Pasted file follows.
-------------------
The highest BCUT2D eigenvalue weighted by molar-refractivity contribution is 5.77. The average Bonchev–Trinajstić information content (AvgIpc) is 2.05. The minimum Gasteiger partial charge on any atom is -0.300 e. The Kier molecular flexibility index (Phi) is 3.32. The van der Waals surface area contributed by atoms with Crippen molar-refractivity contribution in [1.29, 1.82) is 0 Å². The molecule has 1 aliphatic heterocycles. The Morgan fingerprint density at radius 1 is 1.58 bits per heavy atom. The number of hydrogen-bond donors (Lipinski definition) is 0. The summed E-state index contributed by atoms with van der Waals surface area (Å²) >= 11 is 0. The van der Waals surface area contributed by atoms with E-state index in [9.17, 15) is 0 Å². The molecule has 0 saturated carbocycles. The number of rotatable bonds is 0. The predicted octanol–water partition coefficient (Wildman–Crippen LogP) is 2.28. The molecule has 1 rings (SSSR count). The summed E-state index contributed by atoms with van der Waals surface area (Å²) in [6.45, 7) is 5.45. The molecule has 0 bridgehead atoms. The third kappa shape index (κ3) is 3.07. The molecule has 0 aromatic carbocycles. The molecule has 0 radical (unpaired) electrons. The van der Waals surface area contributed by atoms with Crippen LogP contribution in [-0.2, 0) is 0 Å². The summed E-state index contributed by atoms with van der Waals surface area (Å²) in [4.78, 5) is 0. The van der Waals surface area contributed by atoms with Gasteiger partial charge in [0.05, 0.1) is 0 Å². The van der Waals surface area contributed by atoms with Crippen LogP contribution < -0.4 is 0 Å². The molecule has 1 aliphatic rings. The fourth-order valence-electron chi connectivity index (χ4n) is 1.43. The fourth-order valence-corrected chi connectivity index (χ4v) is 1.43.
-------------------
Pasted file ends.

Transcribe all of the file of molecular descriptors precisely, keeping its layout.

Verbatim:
The highest BCUT2D eigenvalue weighted by molar-refractivity contribution is 5.77. The average Bonchev–Trinajstić information content (AvgIpc) is 2.05. The minimum Gasteiger partial charge on any atom is -0.300 e. The Kier molecular flexibility index (Phi) is 3.32. The van der Waals surface area contributed by atoms with Crippen molar-refractivity contribution in [1.29, 1.82) is 0 Å². The molecule has 1 aliphatic heterocycles. The Morgan fingerprint density at radius 1 is 1.58 bits per heavy atom. The number of hydrogen-bond donors (Lipinski definition) is 0. The summed E-state index contributed by atoms with van der Waals surface area (Å²) >= 11 is 0. The van der Waals surface area contributed by atoms with E-state index in [9.17, 15) is 0 Å². The molecule has 0 saturated carbocycles. The number of rotatable bonds is 0. The predicted octanol–water partition coefficient (Wildman–Crippen LogP) is 2.28. The molecule has 1 rings (SSSR count). The summed E-state index contributed by atoms with van der Waals surface area (Å²) in [6.45, 7) is 5.45. The molecule has 0 bridgehead atoms. The third kappa shape index (κ3) is 3.07. The molecule has 0 aromatic carbocycles. The molecule has 0 radical (unpaired) electrons. The van der Waals surface area contributed by atoms with Crippen LogP contribution in [-0.2, 0) is 0 Å². The summed E-state index contributed by atoms with van der Waals surface area (Å²) in [4.78, 5) is 0. The van der Waals surface area contributed by atoms with Gasteiger partial charge in [0.05, 0.1) is 0 Å². The van der Waals surface area contributed by atoms with Crippen LogP contribution < -0.4 is 0 Å². The molecule has 1 aliphatic rings. The fourth-order valence-electron chi connectivity index (χ4n) is 1.43. The fourth-order valence-corrected chi connectivity index (χ4v) is 1.43.